Most striking are the differences between the details of the supplemental life insurance programs set forth in the separate documents. In its letter to plaintiff’s counsel dated September 29, 2011, Prudential wrote that Fuimaono had elected “Optional Life” coverage on July 1, 2006. Doc. #15-1 at 2. Although the record does not reveal when Fuimaono elected supplemental life insurance coverage (which is nowhere referred to in the record as “Optional Life”), plaintiff asserts that he had done so at least as of his paycheck in December of 2004. Doc. #42 at ¶7. The 2006 benefits enrollment worksheet that Overnite mailed to Fuimaono’s home shows that he was certainly enrolled for 2005. Doc. #50-2 at 7. Although he made no change in his coverage for 2006 and his 2005 election therefore remained in place, see id. at 4, the Guide and the 2006 enrollment instructions clearly state that a change would have been effective January 1 – not July 1. Doc. #52-2 at 6; Doc. #50-2 at 2, 3.

Prudential Plan Number 503 provides coverage in increments of $1, 000.00 with a maximum amount of $1 million in supplemental life insurance benefits. Doc. #48-4 at 6. The Guide states that the Aetna supplemental life insurance plan is calculated in a completely different manner, with an employee having the choice of benefit amount determined by a multiple of the employee’s basic annual earnings, rounded up to the next $1, 000.00. Doc. #52-2 at 5. The 2006 enrollment documents confirm that the supplemental life insurance program in which Fuimaono enrolled was indeed calculated as a multiple of his earnings. The benefits enrollment worksheet contains the following chart:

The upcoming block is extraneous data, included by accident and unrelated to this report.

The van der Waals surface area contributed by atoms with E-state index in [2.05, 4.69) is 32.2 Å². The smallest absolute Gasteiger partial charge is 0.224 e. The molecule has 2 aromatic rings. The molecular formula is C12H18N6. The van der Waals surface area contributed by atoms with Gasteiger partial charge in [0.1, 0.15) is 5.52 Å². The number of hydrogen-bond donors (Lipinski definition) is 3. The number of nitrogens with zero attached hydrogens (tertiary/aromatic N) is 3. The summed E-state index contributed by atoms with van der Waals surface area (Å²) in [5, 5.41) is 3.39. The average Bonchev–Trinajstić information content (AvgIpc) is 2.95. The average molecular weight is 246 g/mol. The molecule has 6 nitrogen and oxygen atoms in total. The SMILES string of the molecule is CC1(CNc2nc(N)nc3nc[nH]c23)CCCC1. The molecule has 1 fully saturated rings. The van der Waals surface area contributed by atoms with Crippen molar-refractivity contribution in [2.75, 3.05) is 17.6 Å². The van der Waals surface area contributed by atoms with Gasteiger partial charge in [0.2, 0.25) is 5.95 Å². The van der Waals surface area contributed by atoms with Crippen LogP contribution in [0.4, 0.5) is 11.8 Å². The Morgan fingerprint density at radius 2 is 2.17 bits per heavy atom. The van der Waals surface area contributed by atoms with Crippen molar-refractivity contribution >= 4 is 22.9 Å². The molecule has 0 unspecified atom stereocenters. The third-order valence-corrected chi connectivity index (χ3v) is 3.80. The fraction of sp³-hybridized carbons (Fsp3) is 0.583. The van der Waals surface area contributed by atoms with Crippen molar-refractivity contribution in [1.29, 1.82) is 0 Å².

Supplemental Life Insurance

Check one box only.

2006 Options

Coverage Amount

Weekly Cost

* Basic Life (1 times pay, capped) (OBSLBC)

$42, 000


□ Basic ½ times pay (capped) (OL.5BC)

$63, 000


□ Basic 1 times pay (capped) (OLF1BC)

$84, 000


*□ Basic 2 times pay (capped) (OLF2BC)

$128, 000